But I beg to differ. These knew what they were doing. They had a purpose. It was malice planned, designed, crafted. But then that is another story, which I hope I do not have to tell another day.

I agree. Robben Island would be appropriate as the place for reconciliation. I was touched to read later that Mr Tokyo Sexwale, a former Robben Island inmate and now a member of the organising committee for the Fifa World Cup soccer tournament to be held in South Africa in 2010, is finalising a plan with Fifa boss Sepp Blatter for the reunion of Messrs Materazzi and Zidane to be on the prison site.

You may remember that after listening to both men, Fifa fined Zidane 7 500 Swiss francs and Materazzi 5 000. Further, the former France captain was slapped with an additional match ban which, because he could not observe as he had resigned from the international game, was converted to community service.

I understand that, under the plan, Zizou would also do his community service on the island.

I know many will dismiss the plan as just hype, as so much photo opportunity. In that, there is some truth. But the issue is much more than just that. There are many subtexts to the plot involving Zidane and Materazzi.

Up to now I actually do not know what Materazzi said that provoked Zizou. Maybe you do? The Italian was reported to have broken his silence and said when he grabbed the Frenchman’s shirt in a tussle for possession, Zizou told him he could have it after the match and that angered him and, provoked, he provoked too by telling Zizou that he wanted the Frenchman’s sister instead. Look, I do not know.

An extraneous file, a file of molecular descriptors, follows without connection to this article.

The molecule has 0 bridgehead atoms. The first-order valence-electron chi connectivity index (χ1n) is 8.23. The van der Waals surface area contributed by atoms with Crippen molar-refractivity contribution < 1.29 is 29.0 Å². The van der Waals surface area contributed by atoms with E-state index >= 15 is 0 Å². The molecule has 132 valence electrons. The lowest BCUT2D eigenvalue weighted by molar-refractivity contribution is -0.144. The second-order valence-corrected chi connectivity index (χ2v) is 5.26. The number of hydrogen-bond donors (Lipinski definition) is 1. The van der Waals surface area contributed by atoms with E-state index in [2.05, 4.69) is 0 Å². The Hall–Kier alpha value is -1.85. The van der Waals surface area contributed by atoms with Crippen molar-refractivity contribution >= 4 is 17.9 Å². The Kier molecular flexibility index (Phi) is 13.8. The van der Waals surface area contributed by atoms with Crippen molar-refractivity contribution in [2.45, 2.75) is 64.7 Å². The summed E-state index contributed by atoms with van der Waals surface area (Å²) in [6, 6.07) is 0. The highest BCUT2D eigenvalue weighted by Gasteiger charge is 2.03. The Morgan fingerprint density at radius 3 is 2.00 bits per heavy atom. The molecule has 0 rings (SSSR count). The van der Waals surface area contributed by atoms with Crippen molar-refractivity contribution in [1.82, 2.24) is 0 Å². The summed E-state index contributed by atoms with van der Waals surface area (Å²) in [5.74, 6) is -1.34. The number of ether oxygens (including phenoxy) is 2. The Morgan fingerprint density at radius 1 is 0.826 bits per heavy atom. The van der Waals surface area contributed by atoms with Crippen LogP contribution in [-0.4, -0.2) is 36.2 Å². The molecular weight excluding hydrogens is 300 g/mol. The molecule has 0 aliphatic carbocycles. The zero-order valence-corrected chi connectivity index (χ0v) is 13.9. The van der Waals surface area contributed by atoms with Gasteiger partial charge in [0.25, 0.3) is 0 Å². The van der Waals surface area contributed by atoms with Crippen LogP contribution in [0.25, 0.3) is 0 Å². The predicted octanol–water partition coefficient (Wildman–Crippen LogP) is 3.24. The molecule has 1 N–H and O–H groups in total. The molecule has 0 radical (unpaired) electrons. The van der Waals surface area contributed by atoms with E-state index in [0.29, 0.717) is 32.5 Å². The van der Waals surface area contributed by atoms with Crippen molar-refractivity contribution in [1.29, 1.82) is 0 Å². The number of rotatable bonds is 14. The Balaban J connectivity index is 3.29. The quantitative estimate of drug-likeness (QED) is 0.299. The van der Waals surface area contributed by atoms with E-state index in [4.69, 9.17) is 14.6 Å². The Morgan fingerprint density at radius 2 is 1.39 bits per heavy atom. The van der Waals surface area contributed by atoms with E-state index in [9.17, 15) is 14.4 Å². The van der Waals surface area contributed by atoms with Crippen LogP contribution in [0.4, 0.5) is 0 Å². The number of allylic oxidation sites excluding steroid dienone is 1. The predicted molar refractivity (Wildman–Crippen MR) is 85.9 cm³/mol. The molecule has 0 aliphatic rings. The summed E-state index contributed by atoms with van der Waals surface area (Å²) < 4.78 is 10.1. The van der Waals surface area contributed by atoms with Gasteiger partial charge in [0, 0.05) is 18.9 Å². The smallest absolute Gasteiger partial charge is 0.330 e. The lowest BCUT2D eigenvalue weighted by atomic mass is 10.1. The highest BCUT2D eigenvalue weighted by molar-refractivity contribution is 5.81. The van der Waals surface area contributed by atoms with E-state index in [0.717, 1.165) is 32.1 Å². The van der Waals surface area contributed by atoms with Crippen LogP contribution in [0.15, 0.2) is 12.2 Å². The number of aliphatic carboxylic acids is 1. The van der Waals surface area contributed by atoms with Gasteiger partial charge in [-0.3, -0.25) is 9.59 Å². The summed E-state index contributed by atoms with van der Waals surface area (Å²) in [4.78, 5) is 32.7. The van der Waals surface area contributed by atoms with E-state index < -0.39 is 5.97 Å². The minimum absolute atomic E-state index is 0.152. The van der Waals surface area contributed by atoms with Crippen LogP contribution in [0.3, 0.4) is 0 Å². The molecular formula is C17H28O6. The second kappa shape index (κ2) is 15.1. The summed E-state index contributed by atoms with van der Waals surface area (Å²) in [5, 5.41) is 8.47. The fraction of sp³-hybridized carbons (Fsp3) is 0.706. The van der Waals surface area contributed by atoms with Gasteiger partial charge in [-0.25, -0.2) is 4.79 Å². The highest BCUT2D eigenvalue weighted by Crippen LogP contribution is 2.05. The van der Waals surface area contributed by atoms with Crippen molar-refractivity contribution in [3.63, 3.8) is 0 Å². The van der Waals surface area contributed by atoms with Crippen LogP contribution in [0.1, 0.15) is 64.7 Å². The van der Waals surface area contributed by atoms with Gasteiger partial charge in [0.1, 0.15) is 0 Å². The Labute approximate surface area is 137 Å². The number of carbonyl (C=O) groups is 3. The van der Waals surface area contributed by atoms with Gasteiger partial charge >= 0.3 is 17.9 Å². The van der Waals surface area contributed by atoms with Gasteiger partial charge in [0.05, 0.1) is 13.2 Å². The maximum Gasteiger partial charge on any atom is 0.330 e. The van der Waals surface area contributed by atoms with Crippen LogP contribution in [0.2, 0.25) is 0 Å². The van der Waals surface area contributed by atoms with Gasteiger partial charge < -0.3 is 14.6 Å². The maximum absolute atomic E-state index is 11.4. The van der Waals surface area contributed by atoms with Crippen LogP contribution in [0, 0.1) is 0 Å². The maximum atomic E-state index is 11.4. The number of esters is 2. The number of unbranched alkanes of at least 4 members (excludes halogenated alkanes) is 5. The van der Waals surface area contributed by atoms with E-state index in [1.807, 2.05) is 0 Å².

Why did Materazzi not say this on the 9th of July, after the match? Or on, or before, Friday the 14th of July when he appeared before the Fifa inestigating panel? Or on, or before, the 20th of that month ‘ when Zidane appeared before the same panel? Why wait until just recently?

And why has Zizou himself not told us verbatim what he was told? He has borne the brunt of much criticism that his behaviour was unbecoming. He has himself publicly apologised for letting down many who saw him as a role model. Many still see him as a role model. How easy it would have been for us to understand what you our hero did, dear Zizou, if you just so much as told us what Materazzi said to you? We could then put the whole incident into perspective.

That has not happened. Unless there is to be a best-seller some other day. And then it will all come out in a whole chapter. But it would not be like Zidane. It is not likely that the man would want the money. But then that may be another story for another day.

Suffice it to say here and now that whenever we go out to do anything we expose ourselves to be the possibility of erring, and that to err is human. Life demands that there be closure after that so that we move on.

Zidane and Materazzi reconciling on Robben Island would be a beautiful picture for the beautiful game.

September 2006